I admit I picked The Nail to beat him but I never picked anyone else to beat him. In fact I saw his stature years ago. About 8 years ago a smaller fighter asked me to spar Beterbiev because they were similar in height. I told them emphatically, NO! I knew Beterbiev had a different type of power. But Bivol is also better than anyone gave him credit for. Bivol has looked really good lately and I wouldn’t be surprised if he beat Beterbiev. But until Beterbiev gets over 40 and really starts to look bad, I’m not picking against him. Beterbiev seems to be a mix of GGG and the great Joe Louis if I had to compare styles. He’s something.
Compliments of the New Year must be coming out of your ears by now but that's the price you pay for doing a great job. Here's more from me. I don't know what all you are doing with Caleb Plant but the results have been instantaneous and the work is probably still in progress. Plant has a different confidence about him and congratulations to you, and to him, of course, because sometimes it doesn't matter how great the trainer is: the boxer has to listen, learn and execute.I'm not sure at this point how Plant-David Benavidez turns out. I'm not going to ask your opinion for obvious reasons. However, there are a number of imponderables.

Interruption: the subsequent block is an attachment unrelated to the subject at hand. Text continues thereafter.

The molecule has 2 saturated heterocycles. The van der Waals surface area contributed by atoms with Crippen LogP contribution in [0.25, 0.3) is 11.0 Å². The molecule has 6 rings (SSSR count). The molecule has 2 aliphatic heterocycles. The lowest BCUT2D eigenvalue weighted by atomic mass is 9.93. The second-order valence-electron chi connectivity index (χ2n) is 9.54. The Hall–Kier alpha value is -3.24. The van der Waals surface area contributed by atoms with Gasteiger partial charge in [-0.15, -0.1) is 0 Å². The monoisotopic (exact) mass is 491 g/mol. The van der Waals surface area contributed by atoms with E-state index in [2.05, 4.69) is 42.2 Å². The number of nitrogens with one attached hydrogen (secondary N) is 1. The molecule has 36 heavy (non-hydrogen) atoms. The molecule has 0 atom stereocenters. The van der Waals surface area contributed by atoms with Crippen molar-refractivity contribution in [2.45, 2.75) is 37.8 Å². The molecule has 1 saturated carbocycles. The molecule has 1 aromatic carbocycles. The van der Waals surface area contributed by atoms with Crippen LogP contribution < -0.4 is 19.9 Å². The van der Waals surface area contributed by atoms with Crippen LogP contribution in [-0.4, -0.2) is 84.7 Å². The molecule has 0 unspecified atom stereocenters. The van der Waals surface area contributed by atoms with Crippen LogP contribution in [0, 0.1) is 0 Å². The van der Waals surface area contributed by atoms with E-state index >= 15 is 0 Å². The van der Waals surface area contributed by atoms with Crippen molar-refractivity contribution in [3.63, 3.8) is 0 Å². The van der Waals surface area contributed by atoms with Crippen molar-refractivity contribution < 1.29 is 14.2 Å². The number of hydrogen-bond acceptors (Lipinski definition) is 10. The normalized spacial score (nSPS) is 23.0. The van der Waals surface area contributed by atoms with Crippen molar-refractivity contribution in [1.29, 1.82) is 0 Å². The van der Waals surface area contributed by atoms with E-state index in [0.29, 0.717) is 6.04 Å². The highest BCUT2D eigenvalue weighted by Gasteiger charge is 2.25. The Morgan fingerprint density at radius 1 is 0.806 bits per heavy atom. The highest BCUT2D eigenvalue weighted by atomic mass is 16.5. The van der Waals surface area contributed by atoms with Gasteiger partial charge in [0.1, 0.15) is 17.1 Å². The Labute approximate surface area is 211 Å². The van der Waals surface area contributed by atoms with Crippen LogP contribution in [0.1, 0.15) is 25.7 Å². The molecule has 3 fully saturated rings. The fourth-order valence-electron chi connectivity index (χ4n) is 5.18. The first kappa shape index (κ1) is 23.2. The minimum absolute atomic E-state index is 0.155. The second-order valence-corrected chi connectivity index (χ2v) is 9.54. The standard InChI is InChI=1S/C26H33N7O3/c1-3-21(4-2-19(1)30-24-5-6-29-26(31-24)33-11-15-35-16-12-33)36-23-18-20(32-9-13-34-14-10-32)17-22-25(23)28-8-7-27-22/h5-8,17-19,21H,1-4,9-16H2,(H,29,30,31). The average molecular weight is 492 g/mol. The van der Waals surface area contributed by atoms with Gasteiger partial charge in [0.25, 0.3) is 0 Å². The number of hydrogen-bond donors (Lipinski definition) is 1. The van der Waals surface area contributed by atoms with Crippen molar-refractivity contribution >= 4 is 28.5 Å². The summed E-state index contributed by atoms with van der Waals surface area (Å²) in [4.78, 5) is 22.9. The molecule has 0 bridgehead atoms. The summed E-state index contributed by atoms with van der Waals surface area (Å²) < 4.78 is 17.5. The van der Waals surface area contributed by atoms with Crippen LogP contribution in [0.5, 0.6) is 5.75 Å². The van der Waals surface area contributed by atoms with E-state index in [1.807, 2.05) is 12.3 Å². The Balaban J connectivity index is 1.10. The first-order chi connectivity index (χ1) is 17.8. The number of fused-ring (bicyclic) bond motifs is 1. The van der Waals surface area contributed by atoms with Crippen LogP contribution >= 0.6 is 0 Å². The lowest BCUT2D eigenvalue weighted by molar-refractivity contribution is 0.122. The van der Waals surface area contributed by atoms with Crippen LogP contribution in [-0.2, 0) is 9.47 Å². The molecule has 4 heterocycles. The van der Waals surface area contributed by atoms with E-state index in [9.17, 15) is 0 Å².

The first is what shape Benavidez is going to be in. I have no doubt about Plant. Even before you worked with him, Plant had monster dedication. I have never seen him enter the ring in anything less than peak condition. He must be a trainer's dream. On the other hand, Benavidez has let himself down badly because once or twice he has not shown dedication to the sport. If he relapses, I'm afraid Plant might just be two steps ahead of him by the time they get to the ring. The second is what mindset will Plant bring into the ring following his crushing knockout of Anthony Direll. A comment I saw recently that he believes if Ronald Gavril could knock Benavidez down he can go one better is worrisome. Benavidez was more embarrassed than hurt by that knockdown. That knockdown cannot be an indicator of what would happen if he hits Benavidez flush. Plant's one-punch knockout of Direll may not mean he has prolific one-punch knockout power or that he hits harder than Benavidez who didn't finish off Direll as definitively as Plant did. All it may mean is simply that Direll never saw the punch coming. So, Plant must use his speed and angles to box to a comfortable decision. The last imponderable is how does Plant react to a dog fight.